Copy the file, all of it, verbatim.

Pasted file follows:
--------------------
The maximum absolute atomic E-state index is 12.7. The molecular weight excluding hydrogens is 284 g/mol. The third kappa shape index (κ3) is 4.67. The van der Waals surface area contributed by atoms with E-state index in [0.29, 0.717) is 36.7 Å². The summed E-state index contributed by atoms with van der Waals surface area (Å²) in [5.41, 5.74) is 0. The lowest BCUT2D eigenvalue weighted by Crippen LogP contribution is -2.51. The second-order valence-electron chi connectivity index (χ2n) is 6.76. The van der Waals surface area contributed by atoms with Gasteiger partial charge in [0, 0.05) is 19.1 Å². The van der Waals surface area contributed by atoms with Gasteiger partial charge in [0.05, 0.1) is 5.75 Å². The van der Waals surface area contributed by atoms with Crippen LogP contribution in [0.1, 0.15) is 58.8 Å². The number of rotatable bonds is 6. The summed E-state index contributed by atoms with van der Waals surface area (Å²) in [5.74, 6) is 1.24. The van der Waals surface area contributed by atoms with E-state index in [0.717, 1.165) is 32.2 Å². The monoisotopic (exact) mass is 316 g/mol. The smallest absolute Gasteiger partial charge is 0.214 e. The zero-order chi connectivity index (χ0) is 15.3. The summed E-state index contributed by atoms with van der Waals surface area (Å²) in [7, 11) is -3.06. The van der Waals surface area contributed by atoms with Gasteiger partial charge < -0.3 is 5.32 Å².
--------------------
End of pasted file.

The maximum absolute atomic E-state index is 12.7. The molecular weight excluding hydrogens is 284 g/mol. The third kappa shape index (κ3) is 4.67. The van der Waals surface area contributed by atoms with E-state index in [0.29, 0.717) is 36.7 Å². The summed E-state index contributed by atoms with van der Waals surface area (Å²) in [5.41, 5.74) is 0. The lowest BCUT2D eigenvalue weighted by Crippen LogP contribution is -2.51. The second-order valence-electron chi connectivity index (χ2n) is 6.76. The van der Waals surface area contributed by atoms with Gasteiger partial charge in [0, 0.05) is 19.1 Å². The van der Waals surface area contributed by atoms with Gasteiger partial charge in [0.05, 0.1) is 5.75 Å². The van der Waals surface area contributed by atoms with Crippen LogP contribution in [0.1, 0.15) is 58.8 Å². The number of rotatable bonds is 6. The summed E-state index contributed by atoms with van der Waals surface area (Å²) in [5.74, 6) is 1.24. The van der Waals surface area contributed by atoms with E-state index in [0.717, 1.165) is 32.2 Å². The monoisotopic (exact) mass is 316 g/mol. The smallest absolute Gasteiger partial charge is 0.214 e. The zero-order chi connectivity index (χ0) is 15.3. The summed E-state index contributed by atoms with van der Waals surface area (Å²) in [7, 11) is -3.06. The van der Waals surface area contributed by atoms with Gasteiger partial charge < -0.3 is 5.32 Å².